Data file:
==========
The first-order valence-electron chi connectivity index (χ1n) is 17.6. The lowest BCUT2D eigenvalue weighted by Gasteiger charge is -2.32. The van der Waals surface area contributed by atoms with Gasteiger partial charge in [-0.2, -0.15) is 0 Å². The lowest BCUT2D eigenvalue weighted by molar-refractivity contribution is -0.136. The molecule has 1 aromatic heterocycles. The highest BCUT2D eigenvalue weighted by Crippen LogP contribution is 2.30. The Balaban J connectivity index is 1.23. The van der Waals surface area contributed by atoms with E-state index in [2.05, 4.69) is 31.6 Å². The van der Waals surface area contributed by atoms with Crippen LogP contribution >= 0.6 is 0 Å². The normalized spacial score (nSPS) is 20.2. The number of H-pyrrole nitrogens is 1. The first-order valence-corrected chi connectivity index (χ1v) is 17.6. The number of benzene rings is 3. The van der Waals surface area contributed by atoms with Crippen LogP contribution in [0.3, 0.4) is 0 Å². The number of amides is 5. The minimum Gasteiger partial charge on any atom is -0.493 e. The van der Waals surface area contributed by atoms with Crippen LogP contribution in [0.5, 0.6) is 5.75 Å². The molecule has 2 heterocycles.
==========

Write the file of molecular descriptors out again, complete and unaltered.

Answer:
The first-order valence-electron chi connectivity index (χ1n) is 17.6. The lowest BCUT2D eigenvalue weighted by Gasteiger charge is -2.32. The van der Waals surface area contributed by atoms with Gasteiger partial charge in [-0.2, -0.15) is 0 Å². The lowest BCUT2D eigenvalue weighted by molar-refractivity contribution is -0.136. The molecule has 1 aromatic heterocycles. The highest BCUT2D eigenvalue weighted by Crippen LogP contribution is 2.30. The Balaban J connectivity index is 1.23. The van der Waals surface area contributed by atoms with E-state index in [2.05, 4.69) is 31.6 Å². The van der Waals surface area contributed by atoms with Crippen LogP contribution >= 0.6 is 0 Å². The normalized spacial score (nSPS) is 20.2. The number of H-pyrrole nitrogens is 1. The first-order valence-corrected chi connectivity index (χ1v) is 17.6. The number of benzene rings is 3. The van der Waals surface area contributed by atoms with Crippen LogP contribution in [0.3, 0.4) is 0 Å². The number of amides is 5. The minimum Gasteiger partial charge on any atom is -0.493 e. The van der Waals surface area contributed by atoms with Crippen LogP contribution in [0.5, 0.6) is 5.75 Å². The molecule has 2 heterocycles.